Concha y Toro


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South America » Chile
December 1st 2011
Published: September 18th 2014
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After lunch, by the way lunch here is traditionally around 1:30 PM, we continued on to the Concha y Toro vineyard which was further out of the City.

This experience was totally different. Here we were not shown quite in such detail the steps of the production, but we did tour the cellars which were gigantic compared to the doll sized Vina Aquitania. Although the tour was very thorough and informative, the schedule and pace was pre arranged and fairly impersonal. But I am not sorry I went because it is quite an impressive enterprise. The grounds there are also beautiful, in a fairly majestic way, and here too a lot of care goes into the quality of their grapes. They have an area where they cultivate a patch of every type of grape, for quality control, to see how they are growing, etc. Here we saw the grape that had disappeared in France in the 1800s due to an infection, and was rediscovered untouched by disease in Chile at a vineyard called Carmen in 1964. The grape was renamed Carmenet and, so far, it has only prospered in Chile. It has failed everywhere else.

It was this wine the second wine we tasted. The first one was a Chardonnay. Both of them were good.

We did go down to the famous Casillero del Diablo cellars, which were impressive. Just the construction, and the depth underground were interesting enough, but the presentation, the showmanship of the dramatic lights and fun method of introducing us to the history of the name and the reason for it, made it quite fun. Apparently, the original owner kept his best wines there and, to keep them from being stolen, painted the image of the diablo (devil) on the far wall to keep the superstitious peasants away from his bottles.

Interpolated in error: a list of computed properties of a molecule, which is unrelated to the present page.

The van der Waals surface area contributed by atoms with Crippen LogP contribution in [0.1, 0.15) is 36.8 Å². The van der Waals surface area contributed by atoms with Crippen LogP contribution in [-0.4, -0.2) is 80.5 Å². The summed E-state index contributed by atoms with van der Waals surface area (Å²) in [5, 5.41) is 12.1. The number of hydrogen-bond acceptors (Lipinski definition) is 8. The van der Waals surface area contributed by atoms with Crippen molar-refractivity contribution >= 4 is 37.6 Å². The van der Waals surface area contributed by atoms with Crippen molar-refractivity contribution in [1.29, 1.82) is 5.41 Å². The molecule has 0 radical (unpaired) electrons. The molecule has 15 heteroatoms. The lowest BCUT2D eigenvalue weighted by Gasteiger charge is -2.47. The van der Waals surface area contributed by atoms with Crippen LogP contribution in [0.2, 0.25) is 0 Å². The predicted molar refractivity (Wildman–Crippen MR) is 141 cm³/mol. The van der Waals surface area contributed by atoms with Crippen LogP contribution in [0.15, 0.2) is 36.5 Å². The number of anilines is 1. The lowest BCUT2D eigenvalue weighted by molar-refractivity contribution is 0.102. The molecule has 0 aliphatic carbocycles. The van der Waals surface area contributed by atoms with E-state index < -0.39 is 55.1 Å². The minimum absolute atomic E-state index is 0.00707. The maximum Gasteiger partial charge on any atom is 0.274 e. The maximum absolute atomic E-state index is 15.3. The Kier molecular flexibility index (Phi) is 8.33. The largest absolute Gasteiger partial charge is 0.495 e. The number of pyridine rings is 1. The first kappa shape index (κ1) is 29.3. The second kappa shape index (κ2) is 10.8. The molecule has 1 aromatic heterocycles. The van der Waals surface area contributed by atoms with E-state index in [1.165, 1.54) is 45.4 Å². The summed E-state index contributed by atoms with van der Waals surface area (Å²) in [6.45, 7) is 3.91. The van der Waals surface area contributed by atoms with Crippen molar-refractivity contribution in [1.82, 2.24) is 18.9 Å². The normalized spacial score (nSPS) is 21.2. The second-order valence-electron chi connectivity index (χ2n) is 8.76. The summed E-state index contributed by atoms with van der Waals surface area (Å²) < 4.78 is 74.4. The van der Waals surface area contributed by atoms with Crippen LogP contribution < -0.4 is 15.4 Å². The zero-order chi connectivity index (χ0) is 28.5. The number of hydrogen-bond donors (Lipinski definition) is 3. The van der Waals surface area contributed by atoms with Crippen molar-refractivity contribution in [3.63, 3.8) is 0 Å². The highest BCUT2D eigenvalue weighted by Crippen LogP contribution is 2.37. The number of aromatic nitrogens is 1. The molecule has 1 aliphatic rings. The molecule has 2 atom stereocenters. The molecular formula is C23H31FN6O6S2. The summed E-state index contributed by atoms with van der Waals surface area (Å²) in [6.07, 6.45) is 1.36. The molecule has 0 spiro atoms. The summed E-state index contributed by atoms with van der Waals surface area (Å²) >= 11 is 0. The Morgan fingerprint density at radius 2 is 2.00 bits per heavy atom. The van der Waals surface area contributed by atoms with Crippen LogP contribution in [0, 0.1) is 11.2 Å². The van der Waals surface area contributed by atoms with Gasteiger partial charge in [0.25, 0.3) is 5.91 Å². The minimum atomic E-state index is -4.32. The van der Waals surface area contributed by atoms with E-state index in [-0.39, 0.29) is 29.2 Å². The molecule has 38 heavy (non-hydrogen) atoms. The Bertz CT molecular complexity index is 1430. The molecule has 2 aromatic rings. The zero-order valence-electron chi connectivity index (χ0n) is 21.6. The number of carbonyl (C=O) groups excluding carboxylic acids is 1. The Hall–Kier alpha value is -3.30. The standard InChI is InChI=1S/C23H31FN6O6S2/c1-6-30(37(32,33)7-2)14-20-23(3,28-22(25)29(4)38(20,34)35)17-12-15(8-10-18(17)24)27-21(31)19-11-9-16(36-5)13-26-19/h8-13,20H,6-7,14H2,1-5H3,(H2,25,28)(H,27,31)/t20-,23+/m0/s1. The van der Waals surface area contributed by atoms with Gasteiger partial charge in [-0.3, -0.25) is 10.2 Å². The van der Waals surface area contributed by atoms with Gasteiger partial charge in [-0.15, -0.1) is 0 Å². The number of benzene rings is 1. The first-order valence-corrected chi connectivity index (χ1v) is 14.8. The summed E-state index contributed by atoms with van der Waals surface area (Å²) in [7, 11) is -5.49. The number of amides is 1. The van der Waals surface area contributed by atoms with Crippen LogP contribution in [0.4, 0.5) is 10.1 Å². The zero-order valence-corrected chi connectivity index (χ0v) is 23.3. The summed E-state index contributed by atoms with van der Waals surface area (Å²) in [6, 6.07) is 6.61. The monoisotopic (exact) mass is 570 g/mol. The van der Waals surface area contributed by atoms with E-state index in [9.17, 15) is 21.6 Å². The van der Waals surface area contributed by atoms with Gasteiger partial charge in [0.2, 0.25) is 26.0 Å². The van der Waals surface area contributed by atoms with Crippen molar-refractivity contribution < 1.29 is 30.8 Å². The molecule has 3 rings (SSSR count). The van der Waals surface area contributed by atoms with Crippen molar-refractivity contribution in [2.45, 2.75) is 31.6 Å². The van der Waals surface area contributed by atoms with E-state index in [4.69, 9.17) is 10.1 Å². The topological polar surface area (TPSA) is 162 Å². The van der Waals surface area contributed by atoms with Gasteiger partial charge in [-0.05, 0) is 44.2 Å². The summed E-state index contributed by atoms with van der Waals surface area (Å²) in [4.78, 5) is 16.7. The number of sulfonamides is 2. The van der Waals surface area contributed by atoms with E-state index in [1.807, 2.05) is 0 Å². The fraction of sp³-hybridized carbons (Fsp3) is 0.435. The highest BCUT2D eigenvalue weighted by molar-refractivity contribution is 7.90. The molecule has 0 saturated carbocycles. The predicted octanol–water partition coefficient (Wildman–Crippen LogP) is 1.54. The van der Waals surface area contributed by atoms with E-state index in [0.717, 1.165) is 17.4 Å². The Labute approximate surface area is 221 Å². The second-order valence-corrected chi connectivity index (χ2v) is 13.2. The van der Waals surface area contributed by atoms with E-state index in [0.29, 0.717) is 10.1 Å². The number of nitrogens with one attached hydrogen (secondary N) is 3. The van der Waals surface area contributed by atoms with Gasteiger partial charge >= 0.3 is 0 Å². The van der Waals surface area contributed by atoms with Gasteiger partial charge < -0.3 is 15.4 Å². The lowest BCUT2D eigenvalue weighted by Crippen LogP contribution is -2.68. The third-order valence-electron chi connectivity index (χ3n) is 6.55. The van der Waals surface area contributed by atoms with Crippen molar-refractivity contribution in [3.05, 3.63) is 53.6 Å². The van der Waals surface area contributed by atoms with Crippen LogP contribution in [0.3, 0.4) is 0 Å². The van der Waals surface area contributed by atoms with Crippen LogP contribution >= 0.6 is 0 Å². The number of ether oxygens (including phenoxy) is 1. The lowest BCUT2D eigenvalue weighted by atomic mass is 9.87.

All in all, although it did not have the intimate experience of the smaller vineyard, and we did not see as many aspects of the production, Concha y Toro had a bit more of a spectacle built into the tour. I only wish it had been a bit more leisured. They start a tour every half an hour, or fifteen minutes I am not quite sure, and they keep you to that schedule, just barely ahead of the next group.

Although the portions of the tasting were generous, I was a bit disappointed we only tasted two of the wines. That was hardly worth giving up my Pisco Sour for!

Sigh!

Another day going down as a memorable experience.


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